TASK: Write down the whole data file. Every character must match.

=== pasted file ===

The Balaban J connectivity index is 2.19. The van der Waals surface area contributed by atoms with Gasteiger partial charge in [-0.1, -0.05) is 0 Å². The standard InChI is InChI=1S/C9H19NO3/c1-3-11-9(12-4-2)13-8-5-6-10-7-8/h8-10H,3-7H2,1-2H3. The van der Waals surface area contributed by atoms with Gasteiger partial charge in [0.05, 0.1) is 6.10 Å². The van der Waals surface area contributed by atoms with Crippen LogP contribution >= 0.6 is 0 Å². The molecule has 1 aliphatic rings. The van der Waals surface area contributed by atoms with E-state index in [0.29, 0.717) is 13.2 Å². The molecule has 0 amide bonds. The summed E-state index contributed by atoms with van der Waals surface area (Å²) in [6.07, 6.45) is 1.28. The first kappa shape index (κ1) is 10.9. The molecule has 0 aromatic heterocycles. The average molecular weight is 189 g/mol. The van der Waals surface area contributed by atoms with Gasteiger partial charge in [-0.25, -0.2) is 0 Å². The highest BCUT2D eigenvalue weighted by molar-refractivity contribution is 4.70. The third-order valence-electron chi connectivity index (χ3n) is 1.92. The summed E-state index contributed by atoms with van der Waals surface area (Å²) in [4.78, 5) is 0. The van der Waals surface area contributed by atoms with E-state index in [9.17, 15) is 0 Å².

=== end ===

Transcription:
The Balaban J connectivity index is 2.19. The van der Waals surface area contributed by atoms with Gasteiger partial charge in [-0.1, -0.05) is 0 Å². The standard InChI is InChI=1S/C9H19NO3/c1-3-11-9(12-4-2)13-8-5-6-10-7-8/h8-10H,3-7H2,1-2H3. The van der Waals surface area contributed by atoms with Gasteiger partial charge in [0.05, 0.1) is 6.10 Å². The van der Waals surface area contributed by atoms with Crippen LogP contribution >= 0.6 is 0 Å². The molecule has 1 aliphatic rings. The van der Waals surface area contributed by atoms with E-state index in [0.29, 0.717) is 13.2 Å². The molecule has 0 amide bonds. The summed E-state index contributed by atoms with van der Waals surface area (Å²) in [6.07, 6.45) is 1.28. The first kappa shape index (κ1) is 10.9. The molecule has 0 aromatic heterocycles. The average molecular weight is 189 g/mol. The van der Waals surface area contributed by atoms with Gasteiger partial charge in [-0.25, -0.2) is 0 Å². The highest BCUT2D eigenvalue weighted by molar-refractivity contribution is 4.70. The third-order valence-electron chi connectivity index (χ3n) is 1.92. The summed E-state index contributed by atoms with van der Waals surface area (Å²) in [4.78, 5) is 0. The van der Waals surface area contributed by atoms with E-state index in [9.17, 15) is 0 Å².